Back in June we became the first UK force to introduce official recording of domestic abuse in the LGBT community, reinforcing our commitment to tackling the underreported crime.
Starting in one area of Greater Manchester, officers had extra training to increase their understanding of the different needs of people who find themselves in domestic abuse situations and, for the last six months, they have been able to record the incident with a specific code if the relationship is between members of the LGBT community.
No other police force in the UK has recorded this information before and we hope that its introduction will add to our current work to capture trends and patterns, ultimately leading us to tackle the issue in the most effective way.
The code was welcomed with a launch event on Manchester’s Canal Street on Thursday 2 June, with Manchester’s Lord Mayor, Councillor Carl Austin-Behan, lending his support alongside DCS Vanessa Jardine from GMP, representatives from LGBT Foundation and Deputy Police and Crime Commissioner Jim Battle.
Speaking at the time, Detective Chief Superintendent Vanessa Jardine from GMP said: “We have worked long and hard alongside organisations like the LGBT Foundation to introduce this code and show the LGBT community that we will continue to tackle domestic abuse.
“This is another strong step in the right direction in dispelling some myths and gives people the confidence to report crimes in the knowledge that it will be dealt with appropriately - we want to encourage victims and friends and family of victims to report the issue and have the confidence to come forward.”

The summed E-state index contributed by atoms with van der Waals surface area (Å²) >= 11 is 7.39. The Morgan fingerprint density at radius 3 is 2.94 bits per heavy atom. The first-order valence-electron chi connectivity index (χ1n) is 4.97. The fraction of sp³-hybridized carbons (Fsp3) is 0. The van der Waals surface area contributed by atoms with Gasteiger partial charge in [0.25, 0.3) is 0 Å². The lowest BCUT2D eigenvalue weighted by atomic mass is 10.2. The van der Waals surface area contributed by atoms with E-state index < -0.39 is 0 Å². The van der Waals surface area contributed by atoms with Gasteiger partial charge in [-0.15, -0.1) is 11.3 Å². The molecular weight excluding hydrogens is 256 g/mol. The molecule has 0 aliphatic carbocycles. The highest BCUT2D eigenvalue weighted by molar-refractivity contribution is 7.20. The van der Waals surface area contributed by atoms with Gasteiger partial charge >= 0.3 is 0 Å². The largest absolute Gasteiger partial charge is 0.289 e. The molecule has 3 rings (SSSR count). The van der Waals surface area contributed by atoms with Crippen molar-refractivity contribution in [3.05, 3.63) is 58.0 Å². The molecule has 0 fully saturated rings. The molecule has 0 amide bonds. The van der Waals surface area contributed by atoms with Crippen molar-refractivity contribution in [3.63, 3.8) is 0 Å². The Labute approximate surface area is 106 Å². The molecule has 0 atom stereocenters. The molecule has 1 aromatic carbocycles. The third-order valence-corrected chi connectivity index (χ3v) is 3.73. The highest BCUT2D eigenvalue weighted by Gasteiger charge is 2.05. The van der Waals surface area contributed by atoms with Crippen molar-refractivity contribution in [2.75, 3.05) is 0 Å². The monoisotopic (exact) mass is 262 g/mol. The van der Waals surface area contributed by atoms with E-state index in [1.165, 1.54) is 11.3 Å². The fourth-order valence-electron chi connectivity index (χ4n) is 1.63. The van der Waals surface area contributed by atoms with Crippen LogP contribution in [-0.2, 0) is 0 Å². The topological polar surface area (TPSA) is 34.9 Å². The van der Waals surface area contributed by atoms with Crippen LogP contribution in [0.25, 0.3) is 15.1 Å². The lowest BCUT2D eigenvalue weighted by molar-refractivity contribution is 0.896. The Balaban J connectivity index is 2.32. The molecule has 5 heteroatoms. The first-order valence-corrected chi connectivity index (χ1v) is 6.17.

The code has been piloted in GMP’s city of Manchester borough for the last six months and, if the trial is a success, the code will be rolled out across the Force and the information will be shared with support organisations to help shape services, set priorities and further develop the support that is available.
D66 has been introduced alongside training with over 200 officers learning about issues surrounding domestic abuse specifically in the LGBT community and the barriers that exist around reporting.
GMP has previously recorded a victim’s sexuality when it has been a motivation for a hate crime but, alongside other work to raise awareness of domestic abuse within the LGBT community, this new code will see us further break down the stigma attached to domestic abuse.
The change came just seven months after GMP made a pledge to adapt their system as part of awareness raising campaign “There’s no pride in domestic abuse”. The first of its kind, the campaign was specifically dedicated to the LGBT community and was launched ahead of 2015’s Manchester Pride Festival.
See more photographs of the launch on our Flickr account here.